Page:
Here’s The Real Problem With December’s Jobs Report

I suppose one read-through from December’s jobs report is simply that the case for more fiscal stimulus is now stronger.

With the Senate set to flip to Democrats, Joe Biden, Nancy Pelosi, and Chuck Schumer will almost invariably move quickly to send larger direct payments to Americans.

The abject malaise apparent in the leisure and hospitality industry underscores the fact that a services-driven economy which lives and dies by consumption will be a volatile beast in the event some exogenous shock curtails activity in high-contact industries.

Of the nearly half-million jobs lost in leisure and hospitality last month, 372,000 came in restaurants and bars. That hurts (figure below).

This will continue to be a concern as long as the US fails to contain the spread of the virus.

Rick Santelli’s shrill objections notwithstanding, it’s obviously the case that the chances of contracting COVID in a restaurant where diners aren’t wearing masks (because how else would you eat?) are greater than the chance of getting sick while roaming the cavernous interior of a Lowe’s, where the front doors are always opening and closing, and where the difficulty isn’t staying six feet apart from other people, it’s finding someone to talk to you when you get lost.

In any case, on the “structural damage” front, the December jobs report showed a sharp decline in permanent job losers.

The situation is still the furthest thing from “good,” something the BLS underscored. “The number of permanent job losers declined by 348,000 to 3.4 million in December, but is up by 2.1 million since February,” the government said Friday.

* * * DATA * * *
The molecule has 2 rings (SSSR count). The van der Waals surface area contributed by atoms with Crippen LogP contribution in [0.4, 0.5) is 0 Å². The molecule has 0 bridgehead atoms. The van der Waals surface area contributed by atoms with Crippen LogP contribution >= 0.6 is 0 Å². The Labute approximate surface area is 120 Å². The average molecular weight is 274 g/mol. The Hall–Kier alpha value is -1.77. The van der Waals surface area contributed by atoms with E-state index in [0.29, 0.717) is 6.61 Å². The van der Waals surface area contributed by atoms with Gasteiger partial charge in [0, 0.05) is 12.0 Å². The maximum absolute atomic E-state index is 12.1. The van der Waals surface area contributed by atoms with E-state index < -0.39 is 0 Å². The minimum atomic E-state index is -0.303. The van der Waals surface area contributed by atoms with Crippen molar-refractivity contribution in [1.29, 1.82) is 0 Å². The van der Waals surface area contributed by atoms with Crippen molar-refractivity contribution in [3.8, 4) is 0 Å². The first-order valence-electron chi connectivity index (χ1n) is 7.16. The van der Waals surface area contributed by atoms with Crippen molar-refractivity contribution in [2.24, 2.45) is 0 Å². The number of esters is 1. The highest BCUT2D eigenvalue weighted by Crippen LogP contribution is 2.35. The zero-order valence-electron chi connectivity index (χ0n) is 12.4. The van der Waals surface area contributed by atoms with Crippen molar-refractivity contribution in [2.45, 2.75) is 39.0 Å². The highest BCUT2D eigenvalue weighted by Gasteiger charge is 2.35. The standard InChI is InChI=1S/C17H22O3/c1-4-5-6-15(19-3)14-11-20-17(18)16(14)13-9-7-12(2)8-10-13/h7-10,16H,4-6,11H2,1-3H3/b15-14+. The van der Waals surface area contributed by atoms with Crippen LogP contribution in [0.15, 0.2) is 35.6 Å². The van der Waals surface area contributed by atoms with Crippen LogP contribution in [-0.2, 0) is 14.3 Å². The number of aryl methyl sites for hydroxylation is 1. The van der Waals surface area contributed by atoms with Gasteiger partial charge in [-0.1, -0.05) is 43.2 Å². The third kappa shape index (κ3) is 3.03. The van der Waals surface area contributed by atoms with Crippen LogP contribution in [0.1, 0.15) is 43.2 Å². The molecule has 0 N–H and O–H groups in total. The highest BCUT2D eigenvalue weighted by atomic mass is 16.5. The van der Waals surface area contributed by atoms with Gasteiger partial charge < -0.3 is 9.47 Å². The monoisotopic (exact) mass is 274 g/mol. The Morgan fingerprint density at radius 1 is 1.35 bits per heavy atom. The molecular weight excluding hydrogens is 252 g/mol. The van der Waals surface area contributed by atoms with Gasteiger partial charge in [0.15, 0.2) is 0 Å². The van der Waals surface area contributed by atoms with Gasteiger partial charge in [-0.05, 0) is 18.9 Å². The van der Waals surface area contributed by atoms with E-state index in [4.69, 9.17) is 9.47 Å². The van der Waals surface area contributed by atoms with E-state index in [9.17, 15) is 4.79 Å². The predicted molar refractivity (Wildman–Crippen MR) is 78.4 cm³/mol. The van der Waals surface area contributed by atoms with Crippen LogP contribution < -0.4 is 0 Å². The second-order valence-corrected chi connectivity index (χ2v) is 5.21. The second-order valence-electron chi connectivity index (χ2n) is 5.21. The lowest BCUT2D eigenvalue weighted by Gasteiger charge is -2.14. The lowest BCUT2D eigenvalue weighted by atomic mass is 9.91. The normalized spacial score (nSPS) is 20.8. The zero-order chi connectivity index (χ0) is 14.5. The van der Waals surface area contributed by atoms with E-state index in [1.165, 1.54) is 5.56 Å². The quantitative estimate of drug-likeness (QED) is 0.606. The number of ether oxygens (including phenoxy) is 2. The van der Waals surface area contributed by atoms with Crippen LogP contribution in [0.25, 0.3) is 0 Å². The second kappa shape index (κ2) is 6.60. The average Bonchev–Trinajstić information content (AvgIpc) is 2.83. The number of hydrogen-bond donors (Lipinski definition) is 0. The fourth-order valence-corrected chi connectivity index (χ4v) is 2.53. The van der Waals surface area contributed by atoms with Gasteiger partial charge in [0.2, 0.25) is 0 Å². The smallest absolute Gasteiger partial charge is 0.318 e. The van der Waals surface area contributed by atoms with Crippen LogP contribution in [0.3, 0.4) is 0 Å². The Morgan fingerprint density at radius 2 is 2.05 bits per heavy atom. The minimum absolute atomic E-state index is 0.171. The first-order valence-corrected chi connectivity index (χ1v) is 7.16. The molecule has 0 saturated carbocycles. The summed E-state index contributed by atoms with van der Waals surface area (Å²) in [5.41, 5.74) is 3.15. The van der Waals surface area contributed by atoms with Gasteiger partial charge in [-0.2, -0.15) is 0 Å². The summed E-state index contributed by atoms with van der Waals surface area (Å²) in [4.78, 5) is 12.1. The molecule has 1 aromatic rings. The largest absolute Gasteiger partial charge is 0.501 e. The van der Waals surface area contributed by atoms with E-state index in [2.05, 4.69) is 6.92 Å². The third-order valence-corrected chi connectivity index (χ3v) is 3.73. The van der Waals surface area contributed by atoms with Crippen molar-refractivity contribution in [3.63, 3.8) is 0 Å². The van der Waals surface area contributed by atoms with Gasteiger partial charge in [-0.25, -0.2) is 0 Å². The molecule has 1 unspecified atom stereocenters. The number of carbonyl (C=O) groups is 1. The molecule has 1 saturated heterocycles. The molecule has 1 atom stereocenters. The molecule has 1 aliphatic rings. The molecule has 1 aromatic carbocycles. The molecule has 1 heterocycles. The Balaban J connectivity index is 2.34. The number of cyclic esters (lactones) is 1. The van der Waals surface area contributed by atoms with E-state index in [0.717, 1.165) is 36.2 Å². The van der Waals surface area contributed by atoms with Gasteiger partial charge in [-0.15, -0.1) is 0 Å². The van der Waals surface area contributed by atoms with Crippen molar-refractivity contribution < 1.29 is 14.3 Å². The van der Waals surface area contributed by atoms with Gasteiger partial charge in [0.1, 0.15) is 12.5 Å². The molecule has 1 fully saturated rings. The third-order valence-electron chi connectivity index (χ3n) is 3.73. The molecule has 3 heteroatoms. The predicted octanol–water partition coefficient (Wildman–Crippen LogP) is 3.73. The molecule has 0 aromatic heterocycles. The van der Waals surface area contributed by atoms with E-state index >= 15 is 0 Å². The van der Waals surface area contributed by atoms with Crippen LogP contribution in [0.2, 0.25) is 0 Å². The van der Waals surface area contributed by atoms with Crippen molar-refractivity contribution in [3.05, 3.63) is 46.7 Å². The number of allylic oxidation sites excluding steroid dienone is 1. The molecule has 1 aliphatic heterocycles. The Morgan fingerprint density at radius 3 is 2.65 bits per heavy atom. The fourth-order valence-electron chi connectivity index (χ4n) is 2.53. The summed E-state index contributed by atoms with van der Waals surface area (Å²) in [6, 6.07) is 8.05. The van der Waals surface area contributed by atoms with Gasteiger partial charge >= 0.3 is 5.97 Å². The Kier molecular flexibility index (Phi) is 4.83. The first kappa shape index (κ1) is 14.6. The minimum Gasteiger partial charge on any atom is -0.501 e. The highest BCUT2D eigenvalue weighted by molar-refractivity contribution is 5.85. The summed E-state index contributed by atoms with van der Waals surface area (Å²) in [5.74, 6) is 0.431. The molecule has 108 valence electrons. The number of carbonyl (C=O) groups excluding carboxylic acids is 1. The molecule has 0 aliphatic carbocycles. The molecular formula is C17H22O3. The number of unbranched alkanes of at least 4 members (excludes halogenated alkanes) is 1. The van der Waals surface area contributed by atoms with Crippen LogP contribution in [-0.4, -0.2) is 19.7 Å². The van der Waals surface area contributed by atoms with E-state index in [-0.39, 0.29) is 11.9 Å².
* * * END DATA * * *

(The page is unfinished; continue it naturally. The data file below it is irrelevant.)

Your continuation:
The figure (below), from Bill McBride, is always worth a look.

That’s headed in the right direction, but it’s far too early to celebrate.

Unfortunately, the total number unemployed for 27 weeks or more remained stuck at almost four million in December.

Expressed as a percentage of the total unemployed, that figure is more than 37%.

Even so, those categorized as jobless for between 15 and 26 weeks dropped, as did the number unemployed for five to 14 weeks.

I could go on. And on. As regular readers are acutely aware, brevity isn’t my strong suit.

But I can sum this up by simply noting that efforts to find a silver lining aside, the problem with December’s jobs report is glaringly obvious. Bloomberg’s Chris Anstey managed to hit on it.

“We’re bound to see economists downgrade next Friday’s retail sales release after this,” Anstey mused. “With half a million fewer folks working in the leisure and services industry, (a) they are unlikely to have boosted their spending and (b) the places where they worked were unlikely to have done more business last month.”

Bingo! Thanks, Chris.

And it’s not about one retail sales print. That is, whether or not Anstey’s assessment is correct vis-à-vis one monthly data point, his brief remarks spoke to the underlying problem with the world’s largest economy. It’s the same problem I outlined in “America’s Economic Model Is Unsustainable. Empower The 4.